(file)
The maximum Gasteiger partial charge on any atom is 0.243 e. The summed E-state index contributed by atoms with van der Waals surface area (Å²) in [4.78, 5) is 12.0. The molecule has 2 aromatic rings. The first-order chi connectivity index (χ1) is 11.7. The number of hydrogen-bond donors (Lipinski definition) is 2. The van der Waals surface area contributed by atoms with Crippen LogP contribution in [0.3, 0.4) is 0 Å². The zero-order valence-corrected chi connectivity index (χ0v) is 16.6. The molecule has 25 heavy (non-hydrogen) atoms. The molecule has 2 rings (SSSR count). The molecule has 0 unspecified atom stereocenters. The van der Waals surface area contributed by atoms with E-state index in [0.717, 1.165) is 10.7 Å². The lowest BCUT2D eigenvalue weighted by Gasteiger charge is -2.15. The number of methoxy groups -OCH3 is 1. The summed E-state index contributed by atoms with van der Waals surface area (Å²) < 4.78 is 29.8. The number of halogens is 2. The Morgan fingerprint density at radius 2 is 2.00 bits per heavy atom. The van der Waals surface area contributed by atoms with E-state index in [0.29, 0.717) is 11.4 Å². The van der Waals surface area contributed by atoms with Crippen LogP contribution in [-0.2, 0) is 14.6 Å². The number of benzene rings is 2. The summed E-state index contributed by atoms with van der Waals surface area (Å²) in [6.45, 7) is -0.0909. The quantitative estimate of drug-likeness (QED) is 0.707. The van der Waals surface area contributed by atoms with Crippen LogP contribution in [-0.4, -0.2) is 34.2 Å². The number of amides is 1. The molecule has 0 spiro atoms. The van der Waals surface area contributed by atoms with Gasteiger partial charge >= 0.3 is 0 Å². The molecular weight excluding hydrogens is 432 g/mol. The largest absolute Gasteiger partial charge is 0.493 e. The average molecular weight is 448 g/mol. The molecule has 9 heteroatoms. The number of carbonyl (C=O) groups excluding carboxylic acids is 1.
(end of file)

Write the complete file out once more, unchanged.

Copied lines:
The maximum Gasteiger partial charge on any atom is 0.243 e. The summed E-state index contributed by atoms with van der Waals surface area (Å²) in [4.78, 5) is 12.0. The molecule has 2 aromatic rings. The first-order chi connectivity index (χ1) is 11.7. The number of hydrogen-bond donors (Lipinski definition) is 2. The van der Waals surface area contributed by atoms with Crippen LogP contribution in [0.3, 0.4) is 0 Å². The zero-order valence-corrected chi connectivity index (χ0v) is 16.6. The molecule has 25 heavy (non-hydrogen) atoms. The molecule has 2 rings (SSSR count). The molecule has 0 unspecified atom stereocenters. The van der Waals surface area contributed by atoms with E-state index in [0.717, 1.165) is 10.7 Å². The lowest BCUT2D eigenvalue weighted by Gasteiger charge is -2.15. The number of methoxy groups -OCH3 is 1. The summed E-state index contributed by atoms with van der Waals surface area (Å²) < 4.78 is 29.8. The number of halogens is 2. The Morgan fingerprint density at radius 2 is 2.00 bits per heavy atom. The van der Waals surface area contributed by atoms with E-state index in [0.29, 0.717) is 11.4 Å². The van der Waals surface area contributed by atoms with Crippen LogP contribution in [-0.2, 0) is 14.6 Å². The number of benzene rings is 2. The summed E-state index contributed by atoms with van der Waals surface area (Å²) in [6.45, 7) is -0.0909. The quantitative estimate of drug-likeness (QED) is 0.707. The van der Waals surface area contributed by atoms with Crippen LogP contribution in [-0.4, -0.2) is 34.2 Å². The number of amides is 1. The molecule has 0 spiro atoms. The van der Waals surface area contributed by atoms with Gasteiger partial charge >= 0.3 is 0 Å². The molecular weight excluding hydrogens is 432 g/mol. The largest absolute Gasteiger partial charge is 0.493 e. The average molecular weight is 448 g/mol. The molecule has 9 heteroatoms. The number of carbonyl (C=O) groups excluding carboxylic acids is 1.